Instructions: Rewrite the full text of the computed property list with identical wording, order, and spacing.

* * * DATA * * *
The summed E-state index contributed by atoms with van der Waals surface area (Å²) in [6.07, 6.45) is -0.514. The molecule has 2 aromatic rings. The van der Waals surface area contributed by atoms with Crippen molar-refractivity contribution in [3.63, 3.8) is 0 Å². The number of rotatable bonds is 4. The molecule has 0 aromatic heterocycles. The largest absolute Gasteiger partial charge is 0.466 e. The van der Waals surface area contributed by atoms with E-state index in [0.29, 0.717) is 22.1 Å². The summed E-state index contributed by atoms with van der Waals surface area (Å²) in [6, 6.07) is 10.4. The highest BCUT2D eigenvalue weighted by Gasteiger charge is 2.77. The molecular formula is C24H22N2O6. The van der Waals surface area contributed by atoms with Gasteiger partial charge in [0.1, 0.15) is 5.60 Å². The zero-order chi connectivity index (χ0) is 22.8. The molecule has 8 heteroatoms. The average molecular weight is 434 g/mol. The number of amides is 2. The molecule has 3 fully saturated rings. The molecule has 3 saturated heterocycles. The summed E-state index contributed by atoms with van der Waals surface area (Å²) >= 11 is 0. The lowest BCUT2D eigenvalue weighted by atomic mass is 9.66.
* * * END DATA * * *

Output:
The summed E-state index contributed by atoms with van der Waals surface area (Å²) in [6.07, 6.45) is -0.514. The molecule has 2 aromatic rings. The van der Waals surface area contributed by atoms with Crippen molar-refractivity contribution in [3.63, 3.8) is 0 Å². The number of rotatable bonds is 4. The molecule has 0 aromatic heterocycles. The largest absolute Gasteiger partial charge is 0.466 e. The van der Waals surface area contributed by atoms with E-state index in [0.29, 0.717) is 22.1 Å². The summed E-state index contributed by atoms with van der Waals surface area (Å²) in [6, 6.07) is 10.4. The highest BCUT2D eigenvalue weighted by Gasteiger charge is 2.77. The molecular formula is C24H22N2O6. The van der Waals surface area contributed by atoms with Gasteiger partial charge in [0.1, 0.15) is 5.60 Å². The zero-order chi connectivity index (χ0) is 22.8. The molecule has 8 heteroatoms. The average molecular weight is 434 g/mol. The number of amides is 2. The molecule has 3 fully saturated rings. The molecule has 3 saturated heterocycles. The summed E-state index contributed by atoms with van der Waals surface area (Å²) >= 11 is 0. The lowest BCUT2D eigenvalue weighted by atomic mass is 9.66.